That being said, and not in any way intending to place judgement on those with different personalities and priorities than mine, I find myself thinking a lot about a person’s life experiences and how they affect thoughts, belief systems, words, and interactions with others.

I firmly believe each person has his or her own gifts when showing love and support towards others. This includes what comes naturally to that person, what fulfills him/her and brings that person joy, and what is within that person’s comfort level. I also believe that a person’s own life experiences, for good or for bad, can alter any of this. Compassion, empathy, and confidence in one’s own abilities can be grown and fine-tuned throughout a person’s life.

Specifically, when examining my current situation, there are some who come to sit, talk, and just be here. There are others who prefer to drop off groceries or pick up lunch for me. There are a few who make themselves aware of my transportation needs, and ask about my schedule and needs for getting out of the house. There are fewer still who are willing to wipe the crumbs from the counter, take out the trash, empty a sink full of dishes, or throw laundry in the dryer. (I mean, I do get that. Who can blame them on that one?!)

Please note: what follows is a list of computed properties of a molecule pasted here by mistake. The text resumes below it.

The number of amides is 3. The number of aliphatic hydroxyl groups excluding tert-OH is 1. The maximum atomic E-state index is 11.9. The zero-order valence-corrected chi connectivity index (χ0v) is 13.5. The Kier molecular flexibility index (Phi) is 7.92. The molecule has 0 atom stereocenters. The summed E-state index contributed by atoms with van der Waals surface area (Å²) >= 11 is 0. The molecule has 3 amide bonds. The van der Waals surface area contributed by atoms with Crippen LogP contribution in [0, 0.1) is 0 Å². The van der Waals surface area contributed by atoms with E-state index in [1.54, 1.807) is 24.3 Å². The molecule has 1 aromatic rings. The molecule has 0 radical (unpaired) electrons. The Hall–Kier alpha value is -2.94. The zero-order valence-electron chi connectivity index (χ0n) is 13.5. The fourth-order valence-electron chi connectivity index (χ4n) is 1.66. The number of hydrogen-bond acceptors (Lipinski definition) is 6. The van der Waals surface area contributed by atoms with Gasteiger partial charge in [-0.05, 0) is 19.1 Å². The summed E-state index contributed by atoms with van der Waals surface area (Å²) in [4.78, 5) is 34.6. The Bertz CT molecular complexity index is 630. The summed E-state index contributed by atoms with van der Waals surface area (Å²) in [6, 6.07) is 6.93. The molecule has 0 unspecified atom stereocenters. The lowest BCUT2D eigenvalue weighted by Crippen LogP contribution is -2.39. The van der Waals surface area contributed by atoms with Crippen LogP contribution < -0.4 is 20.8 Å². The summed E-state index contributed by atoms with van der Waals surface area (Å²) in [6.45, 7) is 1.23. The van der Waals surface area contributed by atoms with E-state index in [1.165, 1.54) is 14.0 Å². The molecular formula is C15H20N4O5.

Right now, I am grateful to each and every person for each and every act of kindness. I know from my previous ‘normal’ that each person is busy with his/her own commitments, families, jobs, and life. It takes real energy and effort to be intentional in helping others.

It is not a good feeling to be helpless in situations, or at best, limited. Losing independence is a tough cookie to swallow. One thing that has become increasingly clear to me during the last few years is I never enjoy having to ask for help.

so…again, without judgement, advice comes to mind that maybe I can share in hopes of helping caregivers and support persons better understand how to help any person experiencing a difficulty…

Do This:  Be specific. Say things like, “I’m at the store or at this restaurant…What can I bring you?”; “Have you eaten today?”; “Can I swing by and do ‘this or ‘that’?”; “What appointments do you have this week? “Can I take you to ‘xyz’ or help work out your rides?”; “Can I help with phone calls?”

Not This: “Let me know what you need…(open-ended).” Truth is, no one who needs help wishes to be put in the position of asking for it.

Do This: Keep inviting that person to whatever it is you are hosting, attending or doing. even if you believe the answer will be ‘no’. Even if you do experience more nays than yays, keep inviting, offering and asking.

Not This: Exclude that person from ‘life’ because of his/her limitations/problems…you just never know when that person may wake up and feel like going to the birthday party or pushing through to attend the movie because he/she just needs a little bit of ‘normal’ that day.

Do This: Celebrate the progress; Focus on the good; Be a good listener; Encourage

Not This: Break contact with that person because you don’t know how to feel, what to say, how to help, what to do…it is not your job to fix everything, just to be a friend.